After being discharged from the RAAF in 1945, Flanagan went back to the Public Service. His career path there was fairly typical of any middle-order public servant until the Spokane Exposition appointment. This offered scope for him to exercise his talents, while also suiting his outgoing personality. His success in that role was undoubtedly a determinant in him being plucked from the Department of the Special Minister of State, where he was an assistant secretary, to take charge of the War Memorial.

But he soon found he faced a challenging task that was not going to be easy. Although the Government had sanctioned building extensions to the Memorial in the late 1960s, as an institution, it was in a run-down state when Flanagan was appointed. He found that the small staff had settled into a comfortable groove, were not up to coping adequately with preserving its priceless relics, and resistant to change. The art works alone, worth some $40 million, were at considerable risk, while some collections were not displayed at all, and those that were displayed were not always presented to their best advantage.

He recognised that much hard work, extra staff and money would be needed to restore it to a place of eminence in the museum world. But, as well as parsimonious politicians, Flanagan had to battle a Public Service Board that had no real understanding of the Memorial’s dual role to ‘be a place of commemoration of Australia’s war dead, a museum and a major archive of the records of war’. Nor did they appreciate the need for it to have a fully professional staff of conservators, curators, historians, librarians and archivists.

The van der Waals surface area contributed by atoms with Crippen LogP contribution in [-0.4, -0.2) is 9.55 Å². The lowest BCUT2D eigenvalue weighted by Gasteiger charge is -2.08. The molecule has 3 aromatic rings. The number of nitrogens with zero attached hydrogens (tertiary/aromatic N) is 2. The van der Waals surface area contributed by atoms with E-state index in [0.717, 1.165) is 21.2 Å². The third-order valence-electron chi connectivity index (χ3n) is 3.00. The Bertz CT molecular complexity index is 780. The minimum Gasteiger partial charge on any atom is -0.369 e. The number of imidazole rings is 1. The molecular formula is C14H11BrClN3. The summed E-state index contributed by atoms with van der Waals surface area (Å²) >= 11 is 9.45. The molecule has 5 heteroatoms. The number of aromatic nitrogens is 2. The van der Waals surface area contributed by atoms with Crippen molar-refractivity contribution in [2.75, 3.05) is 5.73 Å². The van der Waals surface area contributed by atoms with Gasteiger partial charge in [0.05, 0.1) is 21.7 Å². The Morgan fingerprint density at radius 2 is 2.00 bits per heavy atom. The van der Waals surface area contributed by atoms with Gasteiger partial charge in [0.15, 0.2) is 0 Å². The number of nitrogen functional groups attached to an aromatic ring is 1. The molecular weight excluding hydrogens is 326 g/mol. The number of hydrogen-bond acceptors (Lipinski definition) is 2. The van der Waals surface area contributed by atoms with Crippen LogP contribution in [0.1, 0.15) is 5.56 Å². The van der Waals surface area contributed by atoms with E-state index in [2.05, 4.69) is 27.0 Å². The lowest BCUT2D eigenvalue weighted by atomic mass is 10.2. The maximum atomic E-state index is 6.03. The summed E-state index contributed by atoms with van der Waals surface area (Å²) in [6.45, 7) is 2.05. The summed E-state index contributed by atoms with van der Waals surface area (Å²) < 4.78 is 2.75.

Against that background, Flanagan didn’t wait to work himself into his new role. At his first meeting with the Memorial’s board, just a month after taking over, he walked them through the galleries pointing out their deficiencies and weaknesses and stressing the need for corrective measures. According to Michael McKernan, in his history of the Memorial 1917-1990, some board members were ‘mildly shocked and surprised’ at Flanagan’s action – a ‘newcomer tearing strips off the place’. However, they endorsed his proposed changes, including an organisational restructuring.  

His aim was to boost the Memorial’s performance and see it take its place as a modern museum. But he was also mindful of its commemorative function. As an ex-serviceman he had an empathy with the Memorial, regarding it as ‘one of the most important expressions of Australian nationalism that we have’.